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Yan Xuetong: Extreme Leftism, Non-alliance Could Hinder China’s Rise

The biggest threats to China’s rise are the mentality that led to the Cultural Revolution and its outdated non-alliance policy, said the Tsinghua University professor

By Li Jia Updated May.4

As it transforms into a world leader, China must guard against extreme leftism, which led to the devastating Cultural Revolution (1966-1976), and build its own network of allies, said Yan Xuetong, a Tsinghua University professor and the secretary-general of Tsinghua-sponsored think tank World Peace Forum. He spoke at a Peking University seminar held on March 25, and his words were published on the Phoenix International Think Tank website on April 26.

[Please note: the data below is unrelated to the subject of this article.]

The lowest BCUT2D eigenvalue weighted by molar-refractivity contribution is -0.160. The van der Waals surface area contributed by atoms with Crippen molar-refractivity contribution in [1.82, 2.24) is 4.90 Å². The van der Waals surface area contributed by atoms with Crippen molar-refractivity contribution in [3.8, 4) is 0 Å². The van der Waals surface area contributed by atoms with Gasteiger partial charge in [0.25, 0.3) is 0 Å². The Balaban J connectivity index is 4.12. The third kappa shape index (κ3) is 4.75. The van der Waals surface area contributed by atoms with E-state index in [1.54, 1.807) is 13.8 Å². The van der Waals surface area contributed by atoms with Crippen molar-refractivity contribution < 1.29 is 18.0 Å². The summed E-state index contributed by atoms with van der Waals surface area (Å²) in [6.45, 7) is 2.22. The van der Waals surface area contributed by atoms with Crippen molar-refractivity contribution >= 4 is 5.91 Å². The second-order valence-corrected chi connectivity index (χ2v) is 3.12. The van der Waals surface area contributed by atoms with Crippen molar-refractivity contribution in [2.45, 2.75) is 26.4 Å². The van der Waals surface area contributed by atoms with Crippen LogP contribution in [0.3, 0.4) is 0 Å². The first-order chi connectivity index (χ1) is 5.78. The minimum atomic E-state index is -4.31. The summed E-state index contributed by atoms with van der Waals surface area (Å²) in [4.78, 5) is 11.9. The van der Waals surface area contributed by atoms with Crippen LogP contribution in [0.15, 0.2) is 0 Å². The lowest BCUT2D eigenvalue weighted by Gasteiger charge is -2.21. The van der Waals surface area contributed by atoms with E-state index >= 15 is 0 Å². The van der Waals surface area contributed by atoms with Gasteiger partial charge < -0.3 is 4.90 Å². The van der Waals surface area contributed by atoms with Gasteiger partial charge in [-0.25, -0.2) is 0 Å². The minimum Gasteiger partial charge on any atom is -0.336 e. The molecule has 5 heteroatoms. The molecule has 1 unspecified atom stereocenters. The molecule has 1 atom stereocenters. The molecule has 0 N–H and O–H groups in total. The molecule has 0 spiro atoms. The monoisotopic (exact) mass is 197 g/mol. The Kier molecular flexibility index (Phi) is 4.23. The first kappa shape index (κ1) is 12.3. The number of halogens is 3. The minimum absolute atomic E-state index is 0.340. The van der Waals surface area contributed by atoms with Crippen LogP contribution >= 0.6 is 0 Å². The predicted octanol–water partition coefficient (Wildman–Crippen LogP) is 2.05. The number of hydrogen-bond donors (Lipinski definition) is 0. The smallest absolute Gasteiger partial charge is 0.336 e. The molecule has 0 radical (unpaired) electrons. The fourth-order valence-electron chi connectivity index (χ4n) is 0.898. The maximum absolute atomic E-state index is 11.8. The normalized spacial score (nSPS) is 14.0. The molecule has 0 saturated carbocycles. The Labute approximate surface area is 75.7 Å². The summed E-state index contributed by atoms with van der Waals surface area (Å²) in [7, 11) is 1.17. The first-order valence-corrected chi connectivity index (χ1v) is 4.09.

“Since 1949 [when the PRC was founded]… no mentality has had a more negative effect on China’s development, progress and rise than the surge of extreme leftism,” he said.

 In terms of China’s foreign policy, Yan has been advocating a leadership style he termed “humane authority,” with “fairness, justice and civility” as its core principles. He said those characteristics are superior to equality, democracy and freedom. He used seating on a public bus to illustrate what he meant; on a bus, “those who arrive first, sit first” is equality, but “letting those in need sit first” is fairness.

To convince other countries that China will practice “humane authority,” China should abandon its old non-alliance policy and provide a guarantee of security to weaker allies. Otherwise, smaller countries may be concerned about, and not welcome, China’s rising power.